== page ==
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Enhanced sanctions against Russia could lead to greater attacks on US Financial and Energy companies

April 28, 2014

As the United States levies more sanctions against Russia over its involvement with the unrest in Ukraine, U.S. officials sound the alarm of potential retaliatory acts by Russian actors.

According to Bloomberg Businessweek, members of the Financial Services Roundtable are currently monitoring for increased activity originating from the area. While there has not been any publicly acknowledged attack by Russian military or government organizations in the past, it has always remained unclear what type of influence the Kremlin holds with private citizens and hacktivists groups that participate in “patriotically motivated” attacks against Russian adversaries.

In past conflicts - such as the Georgian conflict in 2008 and the month-long distributed denial-of-service attacks against Estonia - hackers partial to the Kremlin have waged a cyber-campaign against its opponents.

During the current conflict, there have been back and forth DDoS attacks waged between Ukrainian sympathizers and Russian hacktivists, and it is likely that this will now spill over to the U.S. and other countries also imposing sanctions against Russia.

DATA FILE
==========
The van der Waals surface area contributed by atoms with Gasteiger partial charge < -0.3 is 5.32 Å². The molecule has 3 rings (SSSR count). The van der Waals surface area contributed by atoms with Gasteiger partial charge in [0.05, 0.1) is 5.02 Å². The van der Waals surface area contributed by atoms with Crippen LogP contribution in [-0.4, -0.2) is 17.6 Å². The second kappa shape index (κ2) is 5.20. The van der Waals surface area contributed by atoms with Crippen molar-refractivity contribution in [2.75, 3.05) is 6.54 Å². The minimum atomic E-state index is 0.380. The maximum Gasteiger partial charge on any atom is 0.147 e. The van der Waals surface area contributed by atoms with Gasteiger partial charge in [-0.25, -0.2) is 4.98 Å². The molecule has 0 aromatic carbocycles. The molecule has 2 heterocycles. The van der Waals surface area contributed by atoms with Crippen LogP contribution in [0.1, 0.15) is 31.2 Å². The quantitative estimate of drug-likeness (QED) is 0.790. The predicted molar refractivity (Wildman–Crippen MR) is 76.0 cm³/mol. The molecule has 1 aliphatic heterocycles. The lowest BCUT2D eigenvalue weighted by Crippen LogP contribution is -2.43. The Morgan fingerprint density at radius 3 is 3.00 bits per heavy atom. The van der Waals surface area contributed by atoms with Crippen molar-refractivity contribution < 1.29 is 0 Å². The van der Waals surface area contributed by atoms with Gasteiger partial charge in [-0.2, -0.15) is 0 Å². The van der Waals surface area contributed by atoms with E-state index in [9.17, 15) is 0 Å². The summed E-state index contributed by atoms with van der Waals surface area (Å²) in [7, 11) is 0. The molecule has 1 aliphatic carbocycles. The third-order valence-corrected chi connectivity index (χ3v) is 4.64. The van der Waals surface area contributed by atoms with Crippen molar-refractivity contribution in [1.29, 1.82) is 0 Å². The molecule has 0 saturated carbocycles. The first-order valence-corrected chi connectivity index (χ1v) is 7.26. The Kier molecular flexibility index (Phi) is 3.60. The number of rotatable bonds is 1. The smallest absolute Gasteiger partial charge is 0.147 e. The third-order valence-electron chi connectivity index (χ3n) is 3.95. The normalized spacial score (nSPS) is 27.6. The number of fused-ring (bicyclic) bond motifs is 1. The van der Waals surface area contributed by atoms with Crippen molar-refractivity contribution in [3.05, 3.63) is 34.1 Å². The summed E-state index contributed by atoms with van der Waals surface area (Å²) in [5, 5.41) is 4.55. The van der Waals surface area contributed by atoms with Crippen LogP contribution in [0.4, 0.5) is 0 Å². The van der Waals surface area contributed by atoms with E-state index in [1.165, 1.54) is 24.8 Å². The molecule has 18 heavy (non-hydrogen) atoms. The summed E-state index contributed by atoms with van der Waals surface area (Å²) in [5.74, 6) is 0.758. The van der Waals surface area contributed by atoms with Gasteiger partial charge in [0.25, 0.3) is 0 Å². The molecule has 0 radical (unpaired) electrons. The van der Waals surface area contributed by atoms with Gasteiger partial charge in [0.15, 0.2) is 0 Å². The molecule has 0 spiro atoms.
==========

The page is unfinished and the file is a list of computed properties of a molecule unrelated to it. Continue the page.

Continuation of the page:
U.S.-based organizations did see an increase in attacks by the Syrian Electronic Army, a group of hacktivists sympathetic to the Assad regime in Syria, when the United States began to weigh options against the Syrian government in response to chemical attacks on Syrian civilians. It is likely that Russian supporters could take a similar route in response to these sanctions.

Since the targets of the new round of sanctions are reported to target Russian leader Vladimir Putin, Russian financial organizations and other Russian officials with influence in the Russian economy, logical targets of retaliation will be U.S.-based financial institutions and possible media outlets. Companies in financial, energy and media industries should take extra measures to monitor and detect malicious traffic originating from Russia, especially as it relates to botnet or DDoS attacks.

According to Kaspersky’s SECURELIST, approximately 38% of online threats seen over the previous week have originated from the Russian Federation and 34% from Ukraine. While these statistics are not themselves evidence of increased attacks surrounding the ongoing conflict, they can be viewed as indicators of warning for organizations to better protect themselves from threats originating from the region.

For our previous analysis concerning the Russian-Ukranian conflict, please see our blog from March Behind the Curtains of New War: Bringing Cyber War to the Crimean Peninsula.

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